By Bill Wine
KYW Newsradio 1060
PHILADELPHIA (CBS) — It was an okay year, as opposed to an exceptional one, at the movies.
But there were still plenty of impressive and/or exhilarating and/or satisfying theatrical movie experiences.
Which is our cue to take a look back.
So, in one critic’s opinion and in ascending order, according to the voting members of the Academy of Me, Myself, and I, here are the best of the best, the Top 10 Movies of 2014.
Two superlative performances highlight this deeply affecting romantic biography focused on the relationship between renowned physicist/philosopher Stephen Hawking, afflicted with Lou Gehrig’s Disease, played by Eddie Redmayne, and his first wife, Jane Wilde, played by Felicity Jones. The cosmological physics that’s acknowledged is worked into the narrative sensibly and gracefully, never pulling focus from the central relationship between what you might call two extraordinary people in ordinary circumstances. Redmayne is no less than astounding, and Jones, in the less showy role, matches him every step of the way in this sensitive and inspiring biodrama.
I know, I know: it’s a sequel, it’s a genre piece, it’s a franchise installment. But this entertaining explosion of escapism about ape-ism is the most technically dazzling, magnificently realized, and intensely absorbing Apes flick yet, a cautionary tale involving evolved apes of wrath in San Francisco that explores issues of gun control and power and trust, and features full-bodied characters, not just guys in ape suits. That’s not to shortchange the special effects, because the illusions are simultaneously astonishing and seamless in this scintillatingly simian science fiction saga.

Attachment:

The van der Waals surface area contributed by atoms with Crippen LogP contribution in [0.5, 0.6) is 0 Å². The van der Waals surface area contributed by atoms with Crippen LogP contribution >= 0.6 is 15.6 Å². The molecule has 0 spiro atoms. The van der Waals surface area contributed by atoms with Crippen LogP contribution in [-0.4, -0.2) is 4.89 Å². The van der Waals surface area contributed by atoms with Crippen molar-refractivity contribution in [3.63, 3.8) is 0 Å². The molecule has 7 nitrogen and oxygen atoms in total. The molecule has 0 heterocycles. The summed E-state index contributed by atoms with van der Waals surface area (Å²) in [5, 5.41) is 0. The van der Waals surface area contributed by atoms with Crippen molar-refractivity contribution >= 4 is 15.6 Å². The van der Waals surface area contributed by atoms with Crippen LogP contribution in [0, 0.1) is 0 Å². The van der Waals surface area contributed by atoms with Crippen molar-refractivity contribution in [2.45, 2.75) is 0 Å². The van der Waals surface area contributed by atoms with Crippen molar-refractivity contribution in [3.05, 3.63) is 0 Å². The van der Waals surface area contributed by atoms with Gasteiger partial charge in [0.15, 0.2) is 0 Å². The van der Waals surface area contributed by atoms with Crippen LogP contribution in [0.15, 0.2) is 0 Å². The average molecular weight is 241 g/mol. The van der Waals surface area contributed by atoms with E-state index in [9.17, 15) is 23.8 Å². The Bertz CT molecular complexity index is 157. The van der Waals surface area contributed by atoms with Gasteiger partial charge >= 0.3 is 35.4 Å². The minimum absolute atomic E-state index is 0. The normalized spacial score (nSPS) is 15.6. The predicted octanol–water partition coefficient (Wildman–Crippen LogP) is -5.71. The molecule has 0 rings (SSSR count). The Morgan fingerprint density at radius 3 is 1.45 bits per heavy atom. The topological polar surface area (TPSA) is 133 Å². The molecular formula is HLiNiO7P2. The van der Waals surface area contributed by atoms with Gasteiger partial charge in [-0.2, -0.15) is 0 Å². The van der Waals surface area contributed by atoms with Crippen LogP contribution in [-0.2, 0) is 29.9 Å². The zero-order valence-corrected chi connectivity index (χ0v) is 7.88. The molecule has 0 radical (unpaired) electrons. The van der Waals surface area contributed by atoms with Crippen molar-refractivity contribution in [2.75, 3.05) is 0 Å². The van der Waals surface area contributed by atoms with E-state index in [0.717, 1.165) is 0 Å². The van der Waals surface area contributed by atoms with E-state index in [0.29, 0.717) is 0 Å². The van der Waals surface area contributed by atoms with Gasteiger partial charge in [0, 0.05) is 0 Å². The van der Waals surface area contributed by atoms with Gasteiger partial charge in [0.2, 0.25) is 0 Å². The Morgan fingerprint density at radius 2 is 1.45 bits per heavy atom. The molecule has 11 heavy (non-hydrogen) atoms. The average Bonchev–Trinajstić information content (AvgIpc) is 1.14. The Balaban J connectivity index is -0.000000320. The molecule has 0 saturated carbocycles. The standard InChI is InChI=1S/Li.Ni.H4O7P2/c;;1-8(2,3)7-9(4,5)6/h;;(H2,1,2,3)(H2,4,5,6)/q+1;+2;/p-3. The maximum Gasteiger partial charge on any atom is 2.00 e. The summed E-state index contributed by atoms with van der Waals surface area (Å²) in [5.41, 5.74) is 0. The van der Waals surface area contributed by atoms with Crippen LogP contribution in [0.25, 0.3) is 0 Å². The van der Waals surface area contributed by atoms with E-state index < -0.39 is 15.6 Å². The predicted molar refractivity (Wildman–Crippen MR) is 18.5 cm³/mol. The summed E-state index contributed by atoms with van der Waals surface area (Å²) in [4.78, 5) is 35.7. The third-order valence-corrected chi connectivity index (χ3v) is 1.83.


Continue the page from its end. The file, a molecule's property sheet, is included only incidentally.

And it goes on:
Miners and gays are the strange bedfellows in the real-life unlikely alliance on display in this fictionalized account of a united-we-stand story set in England in the summer of 1984. A rousing and satisfying historical comedy-drama, it focuses on the strike by the National Union of Mineworkers against prime minister Margaret Thatcher’s government in South Wales and the support they get from a London-based group of gay-rights activists. We’re visiting two oppressed communities who would seem to have nothing in common. But their shared working-class humanity bleeds through in this stirring and moving ensemble dramedy.
Drum roll, please, for this intense drama about a drummer and his scary mentor. Miles Teller, who is terrific, plays a young drummer who has enrolled in the nation’s top music conservatory in Manhattan. JK Simmons, who is stone-cold brilliant, plays the fearsome, bullying conductor of the school’s competitive jazz band who recruits the 19-year-old and then, ostensibly to help him realize his potential, torments and mistreats him unmercifully. Their scenes together are electrifying in a riveting, small-scale drama that’s sudden and surprising, feverish and ferocious, unexpected and unforgettable.
The year is 2031, seventeen years after a failed global-warming experiment that backfired and lowered the global temperature, leaving the planet completely frozen. That’s the premise for this stimulatingly peculiar political allegory set on a luxury nonstop train in which the many oppressed have-nots at the back of the train are trying to get to the front, where the few pampered haves are. This imaginative, darkly engaging, and highly original epic adventure has so much going on that one viewing isn’t enough to take it all in and fully absorb its intriguing and compelling train of thought.